Other practical touches included a small shelf with a rubberised base to hold your phone and bottle holders in the door that will hold 1.5L bottles (we had 500mL bottles in them), while those in the rear will hold 500mL bottles.
Climb into the back seat and with the front seat set to suit me (and I’m pretty much bang on six-foot tall) there was a comfortable amount of legroom. Head and shoulder room were good too, and that’s despite the new Rio being shorter than its predecessor. Two adults could easily fit in the back and while you could fit a third in between, you wouldn’t want to travel in that spot for too long. Although there’s minimal intrusion from the transmission tunnel which means through access is pretty good.
For parents, there are three top tether anchor points while only the two outboard seats have ISOFIX mounts. The back seats are 60:40 split fold.
The boot has grown by 37 litres and is now a decent 325 litres (980 litres with the back seats folded down). There’s a decent boot lip (I wasn’t able to measure it), so, if you’ve got back problems and you’re keen on the Rio then make sure you check that out. There’s a space saver spare tyre sitting beneath the boot floor.
What’s it like on the road?
The new Rio gets just one engine for the range (although Kia here is actively investigating the possibility of offering a more powerful 1.0-litre turbocharged four-cylinder mated to a six-speed automatic). That engine is a 1.4-litre four-cylinder petrol engine making 74kW at 6000rpm and 133Nm of torque at 4000rpm. This engine is mated to a four-speed automatic, although a six-speed manual is available in the entry-level S variant. Fuel consumption for the automatic-equipped variant is 6.2L/100km combined, or 5.6L/100km for the manual-equipped S variant.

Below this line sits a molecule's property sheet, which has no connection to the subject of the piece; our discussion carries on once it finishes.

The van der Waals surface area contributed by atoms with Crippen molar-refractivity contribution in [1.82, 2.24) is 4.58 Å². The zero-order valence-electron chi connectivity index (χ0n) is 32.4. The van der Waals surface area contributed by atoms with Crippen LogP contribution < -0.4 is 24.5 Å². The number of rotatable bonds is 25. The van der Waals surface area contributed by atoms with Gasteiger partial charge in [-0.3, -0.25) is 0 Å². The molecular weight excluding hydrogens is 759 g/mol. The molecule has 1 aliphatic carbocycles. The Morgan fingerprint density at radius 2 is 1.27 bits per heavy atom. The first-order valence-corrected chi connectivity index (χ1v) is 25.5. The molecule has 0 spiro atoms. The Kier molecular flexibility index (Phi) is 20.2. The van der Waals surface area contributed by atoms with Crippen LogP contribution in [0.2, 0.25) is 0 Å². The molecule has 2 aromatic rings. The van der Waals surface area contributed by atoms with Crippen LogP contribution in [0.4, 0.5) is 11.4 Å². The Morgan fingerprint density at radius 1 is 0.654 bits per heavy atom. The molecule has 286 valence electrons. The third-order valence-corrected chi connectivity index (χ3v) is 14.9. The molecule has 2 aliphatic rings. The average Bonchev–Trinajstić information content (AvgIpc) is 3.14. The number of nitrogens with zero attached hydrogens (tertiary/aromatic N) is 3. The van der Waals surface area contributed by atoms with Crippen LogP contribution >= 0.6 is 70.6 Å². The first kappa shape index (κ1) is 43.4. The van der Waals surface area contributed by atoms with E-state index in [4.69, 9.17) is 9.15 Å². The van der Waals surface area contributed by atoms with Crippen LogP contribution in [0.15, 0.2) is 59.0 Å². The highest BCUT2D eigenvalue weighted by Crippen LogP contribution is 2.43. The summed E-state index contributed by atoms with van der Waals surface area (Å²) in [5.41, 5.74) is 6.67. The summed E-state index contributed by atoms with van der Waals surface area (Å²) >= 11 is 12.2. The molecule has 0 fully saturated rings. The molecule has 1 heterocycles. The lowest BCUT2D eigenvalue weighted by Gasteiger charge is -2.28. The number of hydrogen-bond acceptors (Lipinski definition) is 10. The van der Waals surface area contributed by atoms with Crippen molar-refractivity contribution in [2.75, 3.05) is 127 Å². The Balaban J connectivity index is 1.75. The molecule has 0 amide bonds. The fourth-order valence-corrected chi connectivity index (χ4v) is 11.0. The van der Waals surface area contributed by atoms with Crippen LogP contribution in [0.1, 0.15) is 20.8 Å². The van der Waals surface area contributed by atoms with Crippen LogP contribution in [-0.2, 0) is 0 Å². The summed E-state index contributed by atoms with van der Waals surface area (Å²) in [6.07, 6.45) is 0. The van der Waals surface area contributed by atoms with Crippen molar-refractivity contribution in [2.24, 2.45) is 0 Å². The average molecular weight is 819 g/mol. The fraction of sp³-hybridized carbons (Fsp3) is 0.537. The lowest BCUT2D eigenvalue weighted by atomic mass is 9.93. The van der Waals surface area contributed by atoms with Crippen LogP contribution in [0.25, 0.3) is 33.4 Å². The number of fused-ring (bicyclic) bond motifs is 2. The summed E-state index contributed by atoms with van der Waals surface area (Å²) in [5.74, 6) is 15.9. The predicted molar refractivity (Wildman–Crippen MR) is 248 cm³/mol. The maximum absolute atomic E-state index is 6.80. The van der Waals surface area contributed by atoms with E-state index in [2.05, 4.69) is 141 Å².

The launch drive took in some steep and twisting section of road and while the engine seemed willing enough, it was occasionally let down by the gearbox which felt, although only on hills, like it could have done with an extra gear ratio – dropping back and revving hard on hills to maintain the speed limit. But around town and even through level corners the engine, gearbox and throttle response was good.
Kia’s engineers tweaked the steering on the new Rio, which now offers much more feel throughout its action and excellent on-centre stability (a clever way of seeing there’s no fidget in the wheel at highway speeds) which is what you want when you’re driving down the highway at 100km/h. The weighting is consistent and the steering direct but not darty.
Like all other Kia models, Kia Australia’s ride and handling team tuned the suspension (and steering) on the new Rio to better suit Australian roads. And it shows. The shock absorbers on the Rio are the same as those on the Cerato although the tune is different. They do a top job of dialling out bodyroll as well as offering improved response and recovery across out-of-nowhere bumps which are heard rather than felt through the cabin. Indeed, the Rio offers the sort of mature, well-controlled ride and handling you don’t find in its competitors and might not find if we didn’t get our own bespoke suspension tune.